The couple’s family has been very supportive through the dramatic shifts. And one silver lining is that everyone has let go of expectations around their big day, Kaiti says. Going through the marriage prep process at St. John’s has been crucial in helping the couple cope with this intense stress.

“I learned a lot more about myself, and Kaiti as well,” Casey says.

 

Kayla Thompson and Johnny TurcoCouple: Kayla Thompson and Johnny Turco

Kayla Thompson, BSW’17, and Johnny Turco, BA’18, JD’19, feel like they’re playing the waiting game.

“It’s been chaotic trying to plan a wedding when we have no idea what will be safe and allowed in October,” says Kayla, who recently finished a Master of Social Work degree at the University of Nebraska at Omaha. The couple has a wedding planned for St. John’s in October.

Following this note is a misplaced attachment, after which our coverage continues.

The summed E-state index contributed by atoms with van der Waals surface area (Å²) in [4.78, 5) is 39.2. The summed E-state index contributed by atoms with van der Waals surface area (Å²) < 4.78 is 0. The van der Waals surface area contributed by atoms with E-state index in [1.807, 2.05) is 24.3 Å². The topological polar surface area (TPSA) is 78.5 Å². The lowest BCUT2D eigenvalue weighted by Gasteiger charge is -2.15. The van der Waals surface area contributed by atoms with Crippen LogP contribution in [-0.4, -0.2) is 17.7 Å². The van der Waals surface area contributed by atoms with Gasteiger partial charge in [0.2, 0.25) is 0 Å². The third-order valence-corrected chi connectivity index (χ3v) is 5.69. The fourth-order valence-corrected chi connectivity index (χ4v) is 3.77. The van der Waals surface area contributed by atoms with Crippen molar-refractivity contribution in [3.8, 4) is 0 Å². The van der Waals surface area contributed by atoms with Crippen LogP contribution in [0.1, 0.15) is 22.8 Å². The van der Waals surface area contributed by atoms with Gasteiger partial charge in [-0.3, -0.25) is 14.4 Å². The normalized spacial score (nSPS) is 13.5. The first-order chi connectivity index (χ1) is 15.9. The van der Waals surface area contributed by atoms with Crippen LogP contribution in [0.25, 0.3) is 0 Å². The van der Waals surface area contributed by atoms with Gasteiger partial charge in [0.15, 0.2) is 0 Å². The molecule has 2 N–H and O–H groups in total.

“I find myself going through a cycle on a weekly (sometimes daily) basis of ‘how long can this last? October will be totally fine.’ To ‘I just saw an article with the headline Social Distancing until 2022,’” Kayla says.

Kayla says the pandemic hasn’t made her think differently about the idea of marriage. She and Johnny, a bankruptcy attorney, “are still excited to be married,” but the pandemic has forced the couple to reconsider the wedding they envisioned.

“We don’t know what our wedding will look like, and that’s something I’m struggling with. I’ve had this picture in my head of what I think my wedding will look like, and COVID-19 has forced me to let go of that,” Kayla says. “But I have no doubt our day will still be so much fun, and we’ll be surrounded by people who are excited to celebrate with us.”